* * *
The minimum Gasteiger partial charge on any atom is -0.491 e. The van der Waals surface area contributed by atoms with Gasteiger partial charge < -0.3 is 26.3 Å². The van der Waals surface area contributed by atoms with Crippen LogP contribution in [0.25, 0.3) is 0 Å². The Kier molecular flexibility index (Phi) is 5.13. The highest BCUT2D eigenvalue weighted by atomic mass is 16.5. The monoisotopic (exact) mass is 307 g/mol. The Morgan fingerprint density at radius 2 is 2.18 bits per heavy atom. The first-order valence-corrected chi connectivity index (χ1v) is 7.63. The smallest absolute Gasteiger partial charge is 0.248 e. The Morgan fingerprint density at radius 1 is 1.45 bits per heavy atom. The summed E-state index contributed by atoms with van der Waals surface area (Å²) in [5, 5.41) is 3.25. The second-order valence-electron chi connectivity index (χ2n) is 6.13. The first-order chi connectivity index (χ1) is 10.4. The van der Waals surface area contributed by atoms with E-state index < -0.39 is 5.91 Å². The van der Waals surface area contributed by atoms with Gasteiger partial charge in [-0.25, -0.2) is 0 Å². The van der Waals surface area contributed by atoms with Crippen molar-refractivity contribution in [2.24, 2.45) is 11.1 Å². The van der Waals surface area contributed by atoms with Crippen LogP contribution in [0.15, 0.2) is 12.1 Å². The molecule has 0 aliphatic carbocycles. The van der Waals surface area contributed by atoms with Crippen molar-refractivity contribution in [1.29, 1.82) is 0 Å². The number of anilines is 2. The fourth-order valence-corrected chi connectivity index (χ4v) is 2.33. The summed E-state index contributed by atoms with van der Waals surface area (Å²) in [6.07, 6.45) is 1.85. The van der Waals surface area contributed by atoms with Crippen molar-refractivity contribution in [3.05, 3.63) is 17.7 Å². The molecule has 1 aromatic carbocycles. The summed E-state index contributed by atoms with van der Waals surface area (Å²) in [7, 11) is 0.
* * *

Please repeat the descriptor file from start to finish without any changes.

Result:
The minimum Gasteiger partial charge on any atom is -0.491 e. The van der Waals surface area contributed by atoms with Gasteiger partial charge < -0.3 is 26.3 Å². The van der Waals surface area contributed by atoms with Crippen LogP contribution in [0.25, 0.3) is 0 Å². The Kier molecular flexibility index (Phi) is 5.13. The highest BCUT2D eigenvalue weighted by atomic mass is 16.5. The monoisotopic (exact) mass is 307 g/mol. The Morgan fingerprint density at radius 2 is 2.18 bits per heavy atom. The first-order valence-corrected chi connectivity index (χ1v) is 7.63. The smallest absolute Gasteiger partial charge is 0.248 e. The Morgan fingerprint density at radius 1 is 1.45 bits per heavy atom. The summed E-state index contributed by atoms with van der Waals surface area (Å²) in [5, 5.41) is 3.25. The second-order valence-electron chi connectivity index (χ2n) is 6.13. The first-order chi connectivity index (χ1) is 10.4. The van der Waals surface area contributed by atoms with E-state index < -0.39 is 5.91 Å². The van der Waals surface area contributed by atoms with Gasteiger partial charge in [-0.25, -0.2) is 0 Å². The van der Waals surface area contributed by atoms with Crippen molar-refractivity contribution in [2.24, 2.45) is 11.1 Å². The van der Waals surface area contributed by atoms with Crippen LogP contribution in [0.15, 0.2) is 12.1 Å². The molecule has 0 aliphatic carbocycles. The van der Waals surface area contributed by atoms with Crippen molar-refractivity contribution in [1.29, 1.82) is 0 Å². The number of anilines is 2. The fourth-order valence-corrected chi connectivity index (χ4v) is 2.33. The summed E-state index contributed by atoms with van der Waals surface area (Å²) in [6.07, 6.45) is 1.85. The van der Waals surface area contributed by atoms with Crippen molar-refractivity contribution in [3.05, 3.63) is 17.7 Å². The molecule has 1 aromatic carbocycles. The summed E-state index contributed by atoms with van der Waals surface area (Å²) in [7, 11) is 0.